Between 2013 and 2017, the number of Utah youth who were experimenting with or hooked on vaping more that doubled, health data show.
McGyver Clark, a Brigham Young University student advocate, says he’s afraid to imagine what those numbers will look like in Utah one, two or three years down the road if lawmakers don’t do something to halt the trend.
“From the National Youth Tobacco Survey, 1 in 5 students [is] addicted,” Clark said Wednesday. “It’s an epidemic.”
That’s why Clark and other members of Students Against Electronic Vaping are pressing Utah legislators this year to pass an 86 percent tax on e-cigarettes, a proposal they believe will dramatically cut youth vaping.
Rep. Paul Ray, R-Clearfield, is sponsoring legislation this session that would tax vape products, a change estimated to generate a net $14.6 million for the state in fiscal 2020 and $23.6 million the following budget year.
Of that, $2 million each year would go to local health departments to design tobacco cessation programs and for enforcement efforts. Ray said he also plans to amend the bill to direct some of the revenues toward provider increases for Medicaid expansion.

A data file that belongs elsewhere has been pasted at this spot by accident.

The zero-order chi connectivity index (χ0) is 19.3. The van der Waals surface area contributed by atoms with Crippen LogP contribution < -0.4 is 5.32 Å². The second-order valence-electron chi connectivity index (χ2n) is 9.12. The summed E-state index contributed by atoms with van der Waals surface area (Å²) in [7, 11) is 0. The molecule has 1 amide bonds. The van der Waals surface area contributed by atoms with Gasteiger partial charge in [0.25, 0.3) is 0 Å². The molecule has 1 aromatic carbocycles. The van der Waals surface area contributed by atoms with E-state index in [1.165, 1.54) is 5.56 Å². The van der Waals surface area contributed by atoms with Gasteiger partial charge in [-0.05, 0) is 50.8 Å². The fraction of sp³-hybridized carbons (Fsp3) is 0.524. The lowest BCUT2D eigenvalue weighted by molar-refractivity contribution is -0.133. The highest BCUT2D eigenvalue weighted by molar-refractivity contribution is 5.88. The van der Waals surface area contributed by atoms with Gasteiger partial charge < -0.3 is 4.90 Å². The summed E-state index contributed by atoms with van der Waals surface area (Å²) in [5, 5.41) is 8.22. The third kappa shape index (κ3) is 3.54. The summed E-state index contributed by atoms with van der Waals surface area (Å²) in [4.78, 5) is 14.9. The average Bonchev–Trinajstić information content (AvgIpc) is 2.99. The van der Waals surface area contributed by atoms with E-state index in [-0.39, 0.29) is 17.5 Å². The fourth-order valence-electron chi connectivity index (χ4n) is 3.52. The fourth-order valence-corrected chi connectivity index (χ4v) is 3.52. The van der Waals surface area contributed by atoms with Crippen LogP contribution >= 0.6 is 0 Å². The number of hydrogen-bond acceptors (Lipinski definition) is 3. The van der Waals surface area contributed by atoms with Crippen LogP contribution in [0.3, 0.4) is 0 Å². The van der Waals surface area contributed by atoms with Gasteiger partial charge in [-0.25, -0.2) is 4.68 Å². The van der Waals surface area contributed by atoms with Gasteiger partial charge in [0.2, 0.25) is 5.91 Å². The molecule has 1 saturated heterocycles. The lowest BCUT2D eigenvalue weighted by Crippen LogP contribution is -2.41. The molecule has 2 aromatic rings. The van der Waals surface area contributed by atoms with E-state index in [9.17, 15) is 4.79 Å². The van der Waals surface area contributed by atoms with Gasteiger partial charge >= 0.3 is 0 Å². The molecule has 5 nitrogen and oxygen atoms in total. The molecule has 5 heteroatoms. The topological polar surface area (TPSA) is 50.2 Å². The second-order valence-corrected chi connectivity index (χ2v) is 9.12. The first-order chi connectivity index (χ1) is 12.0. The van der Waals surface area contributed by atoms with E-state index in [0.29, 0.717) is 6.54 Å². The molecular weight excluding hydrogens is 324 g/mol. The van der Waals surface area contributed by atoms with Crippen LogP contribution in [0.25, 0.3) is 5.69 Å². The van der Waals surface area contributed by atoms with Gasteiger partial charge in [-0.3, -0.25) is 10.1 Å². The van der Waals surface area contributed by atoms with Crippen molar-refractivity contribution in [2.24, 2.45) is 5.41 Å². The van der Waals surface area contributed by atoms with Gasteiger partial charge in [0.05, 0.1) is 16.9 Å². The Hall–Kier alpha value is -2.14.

“It’s a health issue, so I wanted it to stay in health,” Ray said of the funds that would be generated by his proposal.
Clark and Cade Hyde started Students Against Electronic Vaping (SAEV) several years ago as high schoolers in Davis County and have been lobbying since then for a tax on e-cigarettes. During a Wednesday afternoon news conference, they aired their frustration that their efforts have so far hit a wall in the Legislature.
“We are outraged that nothing has happened over these past four years that SAEV and Representative Paul Ray have been pushing for a bill to tax electronic cigarettes,” Hyde said. “We know that this tax is a solution. An 86 percent tax is the way to decrease youth use of electronic cigarettes.”
But Ray says he’s optimistic that this bill will succeed this year, with a new crop of freshman lawmakers in the Legislature and signs that Gov. Gary Herbert is on board. The budget proposal Herbert released in December recommended taxing electronic cigarettes like traditional tobacco products, in part to curb youth vaping.
Ray’s bill, HB252, isn’t the only tobacco-related bill under consideration this session. On Tuesday, a House panel voted favorably on HB 324, a bill sponsored by Rep. Steve Eliason, R-Sandy, aimed at raising the smoking age in Utah from 19 to 21. Clark testified in support of the measure, and Ray said he supports the concept, although he’s concerned that Eliason’s version contains pre-emption language that could restrict local governments from enacting their own tobacco rules.
Another bill, HB274, sponsored by Rep. Jennifer Dailey-Provost, D-Salt Lake City, would specify that shops selling flavored tobacco products should be considered retail tobacco specialty businesses under the law.
The SAEV members said taken together, these three bills could go a long way toward tackling the problem of youth vaping in Utah.
Ray said he expects his bill will be heard in the House Revenue and Taxation Committee early next week.